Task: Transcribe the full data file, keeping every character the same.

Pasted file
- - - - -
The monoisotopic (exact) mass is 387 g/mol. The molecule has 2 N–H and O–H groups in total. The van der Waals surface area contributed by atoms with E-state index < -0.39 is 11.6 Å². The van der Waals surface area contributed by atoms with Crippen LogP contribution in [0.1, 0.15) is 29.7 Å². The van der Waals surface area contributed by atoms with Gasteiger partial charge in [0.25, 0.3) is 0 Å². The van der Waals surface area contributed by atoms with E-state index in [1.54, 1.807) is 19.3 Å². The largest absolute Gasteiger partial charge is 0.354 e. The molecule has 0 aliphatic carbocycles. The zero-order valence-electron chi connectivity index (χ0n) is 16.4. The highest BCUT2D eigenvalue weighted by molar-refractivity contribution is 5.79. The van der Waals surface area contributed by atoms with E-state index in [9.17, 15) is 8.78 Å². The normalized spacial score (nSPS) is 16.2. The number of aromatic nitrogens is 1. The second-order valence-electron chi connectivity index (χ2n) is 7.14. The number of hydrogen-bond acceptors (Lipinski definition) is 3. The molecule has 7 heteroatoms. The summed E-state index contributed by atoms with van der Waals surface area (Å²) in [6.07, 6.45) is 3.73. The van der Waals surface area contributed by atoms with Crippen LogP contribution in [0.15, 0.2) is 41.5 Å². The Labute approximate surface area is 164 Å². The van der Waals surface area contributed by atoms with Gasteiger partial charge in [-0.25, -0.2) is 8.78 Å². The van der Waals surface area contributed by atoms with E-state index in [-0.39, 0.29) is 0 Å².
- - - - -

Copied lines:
The monoisotopic (exact) mass is 387 g/mol. The molecule has 2 N–H and O–H groups in total. The van der Waals surface area contributed by atoms with E-state index < -0.39 is 11.6 Å². The van der Waals surface area contributed by atoms with Crippen LogP contribution in [0.1, 0.15) is 29.7 Å². The van der Waals surface area contributed by atoms with Gasteiger partial charge in [0.25, 0.3) is 0 Å². The van der Waals surface area contributed by atoms with E-state index in [1.54, 1.807) is 19.3 Å². The largest absolute Gasteiger partial charge is 0.354 e. The molecule has 0 aliphatic carbocycles. The zero-order valence-electron chi connectivity index (χ0n) is 16.4. The highest BCUT2D eigenvalue weighted by molar-refractivity contribution is 5.79. The van der Waals surface area contributed by atoms with E-state index in [9.17, 15) is 8.78 Å². The normalized spacial score (nSPS) is 16.2. The number of aromatic nitrogens is 1. The second-order valence-electron chi connectivity index (χ2n) is 7.14. The number of hydrogen-bond acceptors (Lipinski definition) is 3. The molecule has 7 heteroatoms. The summed E-state index contributed by atoms with van der Waals surface area (Å²) in [6.07, 6.45) is 3.73. The van der Waals surface area contributed by atoms with Crippen LogP contribution in [0.15, 0.2) is 41.5 Å². The Labute approximate surface area is 164 Å². The van der Waals surface area contributed by atoms with Gasteiger partial charge in [-0.25, -0.2) is 8.78 Å². The van der Waals surface area contributed by atoms with E-state index in [-0.39, 0.29) is 0 Å².